No matter how much research is done beforehand, it’s nearly impossible to know what to expect from a production whose lead character is part canine, part human, and entirely made of shadows.
Pilobolus, a modern dance company based out of Connecticut, premiered their show Shadowland for the first time in Canada on September 27th. Thanks to Alberta Ballet (who hosted the production) audiences at the Northern Jubilee Auditorium were treated to a performance that showcased not only talented dancers, but impressive acrobatics, lighting, and contorting.
Before the show, props were scattered around the Jubilee stage. A lone white nightgown on a mannequin stood dead centre, behind it was a small screen, and above a much larger one. To the casual observer, predicting how the tale of Shadowland’s lead character, Dog Girl, would unfold was a challenge — especially because the show’s program gave no details or descriptions.
As the performance began, Heather Jeane Favretto (who plays Dog Girl) slowly walked onto the stage, and (like the audience) appeared bewildered and confused — there was no indication of how her story would develop, keeping the everyone in the shadows. However, as other dancers emerged from the sidelines, Favretto’s bedroom was established as the setting and the (still human) girl she was portraying was revealed to be an adolescent, bordering on young adulthood.
As Favretto’s character slipped into a deep slumber, the small screen at the back of the stage filled with unsettling visuals made out of shadows. Dancers snuck behind the screen to create disorienting shapes, bringing to life the girl’s dreams, some pleasant and some nightmarish. During her unconscious journey, she encountered a wide cast of characters from chefs trying to cook her, to walking plants — all created through precise lighting and the body movements of the dancers behind the larger screen. The way the dancers could craft virtually any object, from a table, to oven, to flower, using only their own shadows was remarkably creative.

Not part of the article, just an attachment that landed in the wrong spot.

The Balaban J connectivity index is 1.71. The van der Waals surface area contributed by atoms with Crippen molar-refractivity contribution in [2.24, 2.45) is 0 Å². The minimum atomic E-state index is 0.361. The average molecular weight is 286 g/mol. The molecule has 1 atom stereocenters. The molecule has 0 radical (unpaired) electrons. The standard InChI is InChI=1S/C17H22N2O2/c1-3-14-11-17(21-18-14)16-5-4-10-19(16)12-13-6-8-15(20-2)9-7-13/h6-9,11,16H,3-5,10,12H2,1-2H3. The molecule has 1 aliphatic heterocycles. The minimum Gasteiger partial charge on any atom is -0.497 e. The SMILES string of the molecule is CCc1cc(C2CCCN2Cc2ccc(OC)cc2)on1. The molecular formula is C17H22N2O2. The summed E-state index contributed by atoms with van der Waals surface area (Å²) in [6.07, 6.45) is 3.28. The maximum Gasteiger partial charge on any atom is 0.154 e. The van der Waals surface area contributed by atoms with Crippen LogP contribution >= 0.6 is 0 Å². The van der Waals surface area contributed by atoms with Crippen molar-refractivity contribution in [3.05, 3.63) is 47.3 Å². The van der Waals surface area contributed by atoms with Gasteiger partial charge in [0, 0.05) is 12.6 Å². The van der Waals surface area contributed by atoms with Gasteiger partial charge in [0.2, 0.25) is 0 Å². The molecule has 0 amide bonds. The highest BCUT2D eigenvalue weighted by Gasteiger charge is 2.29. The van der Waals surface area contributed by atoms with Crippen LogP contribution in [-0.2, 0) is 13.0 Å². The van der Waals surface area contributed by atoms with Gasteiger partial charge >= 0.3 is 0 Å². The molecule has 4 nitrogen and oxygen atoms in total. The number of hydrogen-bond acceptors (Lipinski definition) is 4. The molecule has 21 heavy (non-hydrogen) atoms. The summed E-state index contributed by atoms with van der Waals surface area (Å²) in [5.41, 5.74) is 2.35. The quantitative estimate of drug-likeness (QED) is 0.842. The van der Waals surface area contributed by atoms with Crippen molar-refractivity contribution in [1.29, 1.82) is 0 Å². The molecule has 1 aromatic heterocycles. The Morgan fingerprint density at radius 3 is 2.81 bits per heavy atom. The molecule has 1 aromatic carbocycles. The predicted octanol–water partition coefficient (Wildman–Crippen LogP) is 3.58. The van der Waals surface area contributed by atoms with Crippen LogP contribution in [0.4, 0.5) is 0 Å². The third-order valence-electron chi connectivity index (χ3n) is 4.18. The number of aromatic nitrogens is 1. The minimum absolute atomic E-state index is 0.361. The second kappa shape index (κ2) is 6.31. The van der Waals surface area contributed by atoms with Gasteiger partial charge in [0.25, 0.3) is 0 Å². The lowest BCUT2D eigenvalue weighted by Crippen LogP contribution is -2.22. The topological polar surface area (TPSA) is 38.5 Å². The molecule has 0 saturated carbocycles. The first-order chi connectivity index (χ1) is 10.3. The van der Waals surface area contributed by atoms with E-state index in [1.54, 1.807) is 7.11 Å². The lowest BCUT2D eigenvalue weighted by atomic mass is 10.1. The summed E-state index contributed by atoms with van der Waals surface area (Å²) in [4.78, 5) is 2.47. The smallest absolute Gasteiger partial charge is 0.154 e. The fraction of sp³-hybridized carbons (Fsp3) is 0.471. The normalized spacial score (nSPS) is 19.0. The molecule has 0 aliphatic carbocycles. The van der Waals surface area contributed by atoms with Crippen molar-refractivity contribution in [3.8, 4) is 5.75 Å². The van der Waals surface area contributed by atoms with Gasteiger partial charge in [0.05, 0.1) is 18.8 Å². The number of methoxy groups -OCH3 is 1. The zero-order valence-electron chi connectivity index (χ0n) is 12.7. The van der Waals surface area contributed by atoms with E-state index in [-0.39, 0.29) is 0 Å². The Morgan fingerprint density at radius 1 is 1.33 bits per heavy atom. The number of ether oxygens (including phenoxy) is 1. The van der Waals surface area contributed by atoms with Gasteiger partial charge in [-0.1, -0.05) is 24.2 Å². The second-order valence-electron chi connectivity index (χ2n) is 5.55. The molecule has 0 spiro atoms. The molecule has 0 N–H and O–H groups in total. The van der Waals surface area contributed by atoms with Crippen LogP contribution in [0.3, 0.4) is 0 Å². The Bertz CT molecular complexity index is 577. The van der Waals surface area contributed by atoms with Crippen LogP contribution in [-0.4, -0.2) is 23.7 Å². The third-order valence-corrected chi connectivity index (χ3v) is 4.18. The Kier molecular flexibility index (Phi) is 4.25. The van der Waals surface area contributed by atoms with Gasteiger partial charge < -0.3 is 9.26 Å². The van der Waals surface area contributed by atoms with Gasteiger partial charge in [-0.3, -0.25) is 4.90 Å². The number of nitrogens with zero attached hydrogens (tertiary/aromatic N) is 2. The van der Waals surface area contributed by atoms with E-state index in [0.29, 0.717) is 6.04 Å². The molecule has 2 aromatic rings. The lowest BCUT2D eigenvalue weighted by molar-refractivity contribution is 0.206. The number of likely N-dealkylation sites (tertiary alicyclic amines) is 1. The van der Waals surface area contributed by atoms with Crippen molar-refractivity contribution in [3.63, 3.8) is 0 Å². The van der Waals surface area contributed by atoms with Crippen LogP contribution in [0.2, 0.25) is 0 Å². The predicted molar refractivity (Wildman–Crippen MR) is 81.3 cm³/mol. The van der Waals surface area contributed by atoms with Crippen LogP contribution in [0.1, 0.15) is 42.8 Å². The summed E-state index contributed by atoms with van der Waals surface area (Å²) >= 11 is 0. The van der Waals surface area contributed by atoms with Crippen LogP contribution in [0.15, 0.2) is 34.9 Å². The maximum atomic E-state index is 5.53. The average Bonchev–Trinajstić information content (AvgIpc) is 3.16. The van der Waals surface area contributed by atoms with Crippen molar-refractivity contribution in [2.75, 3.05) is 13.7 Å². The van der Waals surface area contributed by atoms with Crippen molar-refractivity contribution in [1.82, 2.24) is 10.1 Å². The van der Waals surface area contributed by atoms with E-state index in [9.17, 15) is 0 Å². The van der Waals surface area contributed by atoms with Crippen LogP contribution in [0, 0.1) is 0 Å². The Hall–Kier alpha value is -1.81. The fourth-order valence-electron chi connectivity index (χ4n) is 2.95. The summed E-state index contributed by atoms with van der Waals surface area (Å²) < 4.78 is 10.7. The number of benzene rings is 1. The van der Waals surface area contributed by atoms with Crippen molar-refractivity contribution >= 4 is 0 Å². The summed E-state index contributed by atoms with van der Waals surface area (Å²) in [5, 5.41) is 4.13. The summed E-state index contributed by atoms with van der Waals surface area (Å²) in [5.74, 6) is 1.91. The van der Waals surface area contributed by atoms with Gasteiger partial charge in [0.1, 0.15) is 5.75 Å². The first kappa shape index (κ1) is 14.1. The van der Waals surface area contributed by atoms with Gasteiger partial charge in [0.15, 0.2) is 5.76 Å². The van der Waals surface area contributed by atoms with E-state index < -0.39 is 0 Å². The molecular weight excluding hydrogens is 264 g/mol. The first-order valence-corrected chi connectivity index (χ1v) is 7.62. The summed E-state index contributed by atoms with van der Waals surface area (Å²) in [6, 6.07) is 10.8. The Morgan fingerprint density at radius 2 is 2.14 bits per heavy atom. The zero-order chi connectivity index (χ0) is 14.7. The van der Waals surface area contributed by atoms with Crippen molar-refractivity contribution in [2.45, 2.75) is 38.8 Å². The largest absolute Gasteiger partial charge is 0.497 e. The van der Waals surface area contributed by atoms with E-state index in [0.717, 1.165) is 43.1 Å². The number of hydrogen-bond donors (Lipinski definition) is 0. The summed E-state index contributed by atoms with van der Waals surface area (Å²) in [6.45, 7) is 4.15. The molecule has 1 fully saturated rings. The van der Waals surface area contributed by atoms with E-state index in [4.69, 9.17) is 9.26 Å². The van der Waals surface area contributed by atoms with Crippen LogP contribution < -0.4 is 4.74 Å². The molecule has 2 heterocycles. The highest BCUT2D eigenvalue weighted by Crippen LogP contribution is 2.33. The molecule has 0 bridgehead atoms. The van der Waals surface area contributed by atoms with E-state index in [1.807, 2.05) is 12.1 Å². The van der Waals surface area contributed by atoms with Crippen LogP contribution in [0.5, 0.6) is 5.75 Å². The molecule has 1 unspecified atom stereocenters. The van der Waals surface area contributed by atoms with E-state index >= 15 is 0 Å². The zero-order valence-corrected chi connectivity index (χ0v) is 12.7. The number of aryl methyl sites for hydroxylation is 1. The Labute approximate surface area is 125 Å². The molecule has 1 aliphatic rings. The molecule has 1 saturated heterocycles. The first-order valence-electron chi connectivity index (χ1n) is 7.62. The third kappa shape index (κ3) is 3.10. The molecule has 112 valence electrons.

One of the most intriguing moments was Favretto’s transformation from human to part canine. A dancer’s arm extended as the hand of a god-like figure, and when he placed his palm overtop of the girl’s head, it suddenly disappeared, and in its place was head of a dog. Instead of using a mask or a prop to create this silhouette, Favretto used her elbow as a snout and her hands for ears. It was incredible how she used her body to create an entirely different species on the stage, let alone while moving, dancing, and performing acrobatics.
Taking on the form of Dog Girl, she encountered more bizarre characters, each representing the various trials and tribulations which occur on the road to adulthood. An encounter with a cowboy, a group of circus folk, and a centaur led her through heartbreak, hardship, and finally self-acceptance. Each scene showcased the dancers flexibility and acrobatic skills, including a notable one where they performed on each other’s shoulders using multiple props and costumes (including whips and red sparkles).
The diverse characters were accompanied by David Poe’s original score, which transitioned incredibly through the story and its emotions. When Dog Girl was struggling, the score was angst-ridden and tense, but when she was exploring and joyful, it was uplifting and face paced.
Aside from being visually extraordinary, Shadowland’s story — which was written by SpongeBob SquarePants co-creator Steven Banks — solidified just how impressive the overall production is. The writing symbolized each encounter for Dog Girl as a defining moment in adolescence, from the struggles of accepting oneself, to facing the judgement of others, and finding her way with the right people.
The Pilobolus Shadowland cast had an extraordinary impact on the Jubilee audience, creating a form of art that is incredibly precise, creative, and intricate — it truly earned each second of its multiple standing ovations.